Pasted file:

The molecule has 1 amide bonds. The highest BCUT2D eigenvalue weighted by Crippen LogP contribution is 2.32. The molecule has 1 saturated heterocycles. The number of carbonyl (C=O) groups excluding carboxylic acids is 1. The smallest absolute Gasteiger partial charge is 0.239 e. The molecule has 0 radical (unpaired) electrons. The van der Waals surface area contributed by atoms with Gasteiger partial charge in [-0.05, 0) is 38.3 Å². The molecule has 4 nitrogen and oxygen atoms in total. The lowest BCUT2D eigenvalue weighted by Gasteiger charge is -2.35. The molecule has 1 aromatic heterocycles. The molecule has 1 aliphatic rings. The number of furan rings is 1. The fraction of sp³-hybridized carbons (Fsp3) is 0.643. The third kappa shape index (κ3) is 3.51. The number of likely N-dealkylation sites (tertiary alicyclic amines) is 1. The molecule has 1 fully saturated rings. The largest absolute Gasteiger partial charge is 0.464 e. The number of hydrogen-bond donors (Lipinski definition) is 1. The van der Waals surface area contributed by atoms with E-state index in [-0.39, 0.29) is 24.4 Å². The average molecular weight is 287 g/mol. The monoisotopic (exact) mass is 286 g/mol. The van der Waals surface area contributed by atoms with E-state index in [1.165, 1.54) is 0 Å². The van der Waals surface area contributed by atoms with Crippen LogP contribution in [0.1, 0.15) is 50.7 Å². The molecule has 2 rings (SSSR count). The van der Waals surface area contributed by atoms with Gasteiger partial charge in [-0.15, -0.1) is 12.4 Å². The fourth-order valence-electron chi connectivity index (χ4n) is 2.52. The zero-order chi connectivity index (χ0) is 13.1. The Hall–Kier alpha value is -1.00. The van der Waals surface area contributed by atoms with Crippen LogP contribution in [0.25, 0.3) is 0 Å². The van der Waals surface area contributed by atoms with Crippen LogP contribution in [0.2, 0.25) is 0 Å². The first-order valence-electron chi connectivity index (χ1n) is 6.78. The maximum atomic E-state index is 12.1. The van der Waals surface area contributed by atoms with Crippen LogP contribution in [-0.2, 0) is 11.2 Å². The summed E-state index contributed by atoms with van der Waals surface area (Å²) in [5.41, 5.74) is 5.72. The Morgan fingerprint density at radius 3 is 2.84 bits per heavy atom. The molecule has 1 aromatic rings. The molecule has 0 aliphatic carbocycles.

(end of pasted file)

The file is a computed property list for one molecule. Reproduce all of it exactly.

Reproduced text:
The molecule has 1 amide bonds. The highest BCUT2D eigenvalue weighted by Crippen LogP contribution is 2.32. The molecule has 1 saturated heterocycles. The number of carbonyl (C=O) groups excluding carboxylic acids is 1. The smallest absolute Gasteiger partial charge is 0.239 e. The molecule has 0 radical (unpaired) electrons. The van der Waals surface area contributed by atoms with Gasteiger partial charge in [-0.05, 0) is 38.3 Å². The molecule has 4 nitrogen and oxygen atoms in total. The lowest BCUT2D eigenvalue weighted by Gasteiger charge is -2.35. The molecule has 1 aromatic heterocycles. The molecule has 1 aliphatic rings. The number of furan rings is 1. The fraction of sp³-hybridized carbons (Fsp3) is 0.643. The third kappa shape index (κ3) is 3.51. The number of likely N-dealkylation sites (tertiary alicyclic amines) is 1. The molecule has 1 fully saturated rings. The largest absolute Gasteiger partial charge is 0.464 e. The number of hydrogen-bond donors (Lipinski definition) is 1. The van der Waals surface area contributed by atoms with E-state index in [-0.39, 0.29) is 24.4 Å². The average molecular weight is 287 g/mol. The monoisotopic (exact) mass is 286 g/mol. The van der Waals surface area contributed by atoms with E-state index in [1.165, 1.54) is 0 Å². The van der Waals surface area contributed by atoms with Crippen LogP contribution in [0.1, 0.15) is 50.7 Å². The molecule has 2 rings (SSSR count). The van der Waals surface area contributed by atoms with Gasteiger partial charge in [-0.15, -0.1) is 12.4 Å². The fourth-order valence-electron chi connectivity index (χ4n) is 2.52. The zero-order chi connectivity index (χ0) is 13.1. The Hall–Kier alpha value is -1.00. The van der Waals surface area contributed by atoms with Crippen LogP contribution in [0.25, 0.3) is 0 Å². The van der Waals surface area contributed by atoms with Crippen LogP contribution in [0.2, 0.25) is 0 Å². The first-order valence-electron chi connectivity index (χ1n) is 6.78. The maximum atomic E-state index is 12.1. The van der Waals surface area contributed by atoms with Crippen LogP contribution in [-0.2, 0) is 11.2 Å². The summed E-state index contributed by atoms with van der Waals surface area (Å²) in [5.41, 5.74) is 5.72. The Morgan fingerprint density at radius 3 is 2.84 bits per heavy atom. The molecule has 1 aromatic rings. The molecule has 0 aliphatic carbocycles.